It's definitely possible. It would need to be an Arduino-compatible sketch of a LISP interpreter. I went with BASIC simply because it was what I remember using growing up. Lots of type in listings available in magazines and books etc. But feel free to build an eMBee ONE running LISP - would be good to see different languages being supported!

  Are you sure? yes | no

teraz wrote 10/17/2021 at 21:33 point

too small screen, minimal 80 char on one line. 

is possible runing fuzix on this device?

  Are you sure? yes | no

Matthew Begg wrote 10/18/2021 at 12:41 point

The screen is only 128x64 pixels which works out at 21 characters wide by 7 characters deep. Perfect for my needs. Fuzix looks a bit complex for the hardware I'm using - I want a really bare bones circa-1980 home computer system, so the RAM is the biggest constraint with how complicated we can go. I also didn't want a general purpose OS, just a BASIC prompt which is how I remember computing as a kid. But nothing stopping people using bigger screens and more powerful processors etc.

  Are you sure? yes | no

teraz wrote 10/24/2021 at 18:51 point

fuzix can run od very simple processor esp, pico2040 zx80 etc

basic need more wide screen. This is my opinion

look this https://hackaday.io/project/169103-low-power-esp32-handheld

  Are you sure? yes | no

Matthew Begg wrote 10/28/2021 at 22:47 point

...and it's got to fit inside an Altoids tin. Open to suggestions for alternative displays with bigger resolutions that will fit (not too pricey though)

  Are you sure? yes | no

Dejan Ristic wrote 10/17/2021 at 19:59 point

Love your project! 

I saw you had plans for a 3d printed insert for holding the keyboard and such.

I did an Altoids tin project some years ago. There I made a similar insert that folds in and then snaps fit into the case. You probably wouldn't be able to use that one as is, but maybe it could be useful as a starting point for your design.

Here's the Thingiverse link for the insert: 

https://www.thingiverse.com/thing:3144520

This is the project it was used for:

https://hackaday.io/project/161396-fatcat-altoids-tin-mod-tracker

  Are you sure? yes | no

Matthew Begg wrote 10/18/2021 at 12:42 point

Thanks Dejan! Your 3D printing design will be a great starting point for me when I get to that stage. I'm going to have another 3D printed piece inside the lid that holds the screen in place too.

  Are you sure? yes | no

Matthew Begg wrote 02/09/2021 at 14:12 point

I'm absolutely thrilled that the eMBee ONE has been added to hackaday.io's 'Featured Projects' list! And I'm pleased to say it now has over 1000 views. Added pressure now to finish this!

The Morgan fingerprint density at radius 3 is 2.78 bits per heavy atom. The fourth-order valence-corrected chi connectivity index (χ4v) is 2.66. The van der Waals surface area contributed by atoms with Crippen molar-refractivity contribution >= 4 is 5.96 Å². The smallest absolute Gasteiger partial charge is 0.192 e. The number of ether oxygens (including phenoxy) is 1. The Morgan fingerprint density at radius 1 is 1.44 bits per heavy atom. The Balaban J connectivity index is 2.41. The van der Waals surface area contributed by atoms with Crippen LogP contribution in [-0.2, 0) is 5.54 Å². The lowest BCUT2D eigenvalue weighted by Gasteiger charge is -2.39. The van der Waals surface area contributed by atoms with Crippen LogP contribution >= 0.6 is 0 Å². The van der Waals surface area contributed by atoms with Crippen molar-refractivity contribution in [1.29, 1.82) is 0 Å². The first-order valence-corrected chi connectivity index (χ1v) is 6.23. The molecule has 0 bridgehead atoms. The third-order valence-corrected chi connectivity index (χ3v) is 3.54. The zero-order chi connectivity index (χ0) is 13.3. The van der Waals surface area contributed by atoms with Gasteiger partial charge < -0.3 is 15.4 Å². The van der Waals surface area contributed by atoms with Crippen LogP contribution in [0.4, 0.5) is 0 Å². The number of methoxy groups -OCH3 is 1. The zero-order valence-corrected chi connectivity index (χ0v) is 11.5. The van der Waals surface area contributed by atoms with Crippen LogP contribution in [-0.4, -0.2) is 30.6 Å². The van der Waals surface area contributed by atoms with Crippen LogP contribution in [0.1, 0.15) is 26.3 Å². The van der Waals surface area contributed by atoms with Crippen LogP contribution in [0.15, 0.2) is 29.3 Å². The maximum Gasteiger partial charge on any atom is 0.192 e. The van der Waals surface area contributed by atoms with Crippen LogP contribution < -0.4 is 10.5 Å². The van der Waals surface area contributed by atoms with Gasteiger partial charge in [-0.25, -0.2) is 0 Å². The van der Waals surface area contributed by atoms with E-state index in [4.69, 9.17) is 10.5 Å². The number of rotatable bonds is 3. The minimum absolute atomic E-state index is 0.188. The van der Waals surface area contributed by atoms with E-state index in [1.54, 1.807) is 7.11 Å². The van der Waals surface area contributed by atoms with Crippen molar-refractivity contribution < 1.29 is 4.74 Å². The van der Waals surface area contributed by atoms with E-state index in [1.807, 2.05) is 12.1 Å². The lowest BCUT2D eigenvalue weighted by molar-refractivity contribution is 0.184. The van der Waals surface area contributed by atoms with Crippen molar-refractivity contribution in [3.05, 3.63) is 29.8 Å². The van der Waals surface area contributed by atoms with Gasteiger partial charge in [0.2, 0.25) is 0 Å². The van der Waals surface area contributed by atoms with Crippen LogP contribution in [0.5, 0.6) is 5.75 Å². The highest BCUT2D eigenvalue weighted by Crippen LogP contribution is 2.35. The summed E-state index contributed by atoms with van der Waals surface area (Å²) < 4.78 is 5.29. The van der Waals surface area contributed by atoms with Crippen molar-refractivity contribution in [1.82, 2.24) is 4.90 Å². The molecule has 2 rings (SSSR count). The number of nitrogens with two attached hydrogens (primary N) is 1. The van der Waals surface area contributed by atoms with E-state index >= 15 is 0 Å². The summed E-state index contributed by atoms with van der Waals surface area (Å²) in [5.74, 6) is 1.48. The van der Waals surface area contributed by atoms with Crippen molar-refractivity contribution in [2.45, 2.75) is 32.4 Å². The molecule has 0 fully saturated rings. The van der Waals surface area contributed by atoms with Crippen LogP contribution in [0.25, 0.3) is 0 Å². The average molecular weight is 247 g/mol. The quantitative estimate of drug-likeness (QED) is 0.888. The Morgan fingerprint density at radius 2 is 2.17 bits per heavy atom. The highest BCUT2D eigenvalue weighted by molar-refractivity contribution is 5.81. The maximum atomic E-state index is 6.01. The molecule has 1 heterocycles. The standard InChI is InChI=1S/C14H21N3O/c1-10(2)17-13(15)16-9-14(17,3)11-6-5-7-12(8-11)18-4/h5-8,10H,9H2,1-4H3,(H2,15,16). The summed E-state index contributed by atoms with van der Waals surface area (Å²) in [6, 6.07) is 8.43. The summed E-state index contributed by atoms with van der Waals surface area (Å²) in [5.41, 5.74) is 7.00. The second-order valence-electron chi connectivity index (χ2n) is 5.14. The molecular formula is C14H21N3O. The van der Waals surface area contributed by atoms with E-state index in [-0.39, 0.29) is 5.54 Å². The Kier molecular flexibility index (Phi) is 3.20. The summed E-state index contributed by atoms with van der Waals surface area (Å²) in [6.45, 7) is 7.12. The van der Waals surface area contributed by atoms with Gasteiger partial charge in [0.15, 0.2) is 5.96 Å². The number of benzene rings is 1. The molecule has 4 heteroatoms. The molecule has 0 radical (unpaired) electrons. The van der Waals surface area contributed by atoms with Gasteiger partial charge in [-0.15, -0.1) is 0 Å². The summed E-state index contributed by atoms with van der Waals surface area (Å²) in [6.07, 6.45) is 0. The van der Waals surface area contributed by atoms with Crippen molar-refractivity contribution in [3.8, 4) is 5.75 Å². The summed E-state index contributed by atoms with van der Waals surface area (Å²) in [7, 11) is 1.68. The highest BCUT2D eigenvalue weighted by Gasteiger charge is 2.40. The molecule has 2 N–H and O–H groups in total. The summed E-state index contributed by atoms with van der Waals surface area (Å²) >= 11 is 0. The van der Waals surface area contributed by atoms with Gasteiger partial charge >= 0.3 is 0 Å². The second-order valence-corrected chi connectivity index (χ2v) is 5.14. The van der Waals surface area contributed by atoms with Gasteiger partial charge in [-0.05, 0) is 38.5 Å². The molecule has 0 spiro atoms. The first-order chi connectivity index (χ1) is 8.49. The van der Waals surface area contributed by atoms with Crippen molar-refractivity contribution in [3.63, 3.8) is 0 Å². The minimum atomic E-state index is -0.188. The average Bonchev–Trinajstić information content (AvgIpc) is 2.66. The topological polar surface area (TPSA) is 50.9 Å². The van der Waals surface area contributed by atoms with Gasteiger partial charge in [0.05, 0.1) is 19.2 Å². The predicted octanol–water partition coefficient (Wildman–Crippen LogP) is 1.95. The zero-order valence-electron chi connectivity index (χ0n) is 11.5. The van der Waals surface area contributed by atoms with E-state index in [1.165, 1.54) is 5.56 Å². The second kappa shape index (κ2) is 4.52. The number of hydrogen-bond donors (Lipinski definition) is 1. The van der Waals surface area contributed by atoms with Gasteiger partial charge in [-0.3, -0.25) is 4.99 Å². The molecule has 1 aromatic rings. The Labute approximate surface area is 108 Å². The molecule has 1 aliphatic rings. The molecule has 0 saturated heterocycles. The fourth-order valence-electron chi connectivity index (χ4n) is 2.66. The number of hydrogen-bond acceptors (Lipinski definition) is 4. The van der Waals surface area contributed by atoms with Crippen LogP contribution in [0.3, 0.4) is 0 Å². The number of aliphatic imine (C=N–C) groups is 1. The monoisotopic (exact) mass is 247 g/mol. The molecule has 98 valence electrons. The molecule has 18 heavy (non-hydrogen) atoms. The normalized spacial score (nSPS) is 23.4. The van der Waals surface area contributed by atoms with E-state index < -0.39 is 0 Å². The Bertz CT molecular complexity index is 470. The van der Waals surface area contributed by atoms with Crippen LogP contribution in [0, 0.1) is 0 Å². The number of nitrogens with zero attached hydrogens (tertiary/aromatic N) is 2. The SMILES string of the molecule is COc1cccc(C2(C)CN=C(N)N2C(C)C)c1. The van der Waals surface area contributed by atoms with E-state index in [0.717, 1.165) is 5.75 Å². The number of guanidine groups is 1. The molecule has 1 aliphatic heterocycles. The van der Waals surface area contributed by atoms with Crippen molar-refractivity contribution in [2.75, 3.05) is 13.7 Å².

Are you sure? yes | no

Matthew Begg wrote 02/11/2021 at 20:36 point

  Are you sure? yes | no

Arduino Enigma wrote 02/08/2021 at 07:06 point

Are you up to the task of designing your own keyboard? An atmega 328p should have enough pins to implement the keyboard matrix circuit. Communicate the 328 running basic with the 328 scanning the keyboard using their serial ports. In order to allow the two of them being connected while keeping the bootloader on the basic cpu accessible, only switch the Tx line on the keyboard as an output when a key is pressed. 

  Are you sure? yes | no

Matthew Begg wrote 02/08/2021 at 12:09 point

That's certainly worth considering with a future revision. If you look closely on the CardKB, it actually is using a 328p already so that proves the concept works. I'd be even happier with a solution that just uses one chip though. Tricky with the limited SRAM on the 328p though.

  Are you sure? yes | no

mrmagic wrote 02/05/2021 at 17:51 point

This keyboard works pretty well! I have used it in a mini computer. I have used Raspberry Pi Zero.


Have a lot of fun! 

  Are you sure? yes | no

[deleted]

[this comment has been deleted]

Matthew Begg wrote 02/06/2021 at 23:24 point

Thanks for the suggestions, but the aim is to keep this really tiny to fit within an Altoids tin. I’m also going for a 1980s BASIC computer vibe. Might actually think about being able to save to an external cassette deck though

  Are you sure? yes | no

Matthew Begg wrote 02/08/2021 at 16:07 point

I might look at wired networking in a future revision, kinda like the ill-fated ZX NET standard that Sinclair introduced for the Spectrum. It used 3.5mm jack cables with the Interface 1 to connect up to a theoretical 64 Spectrums together. Again, on the back burner until there are at least a few eMBee ONEs to connect together.

  Are you sure? yes | no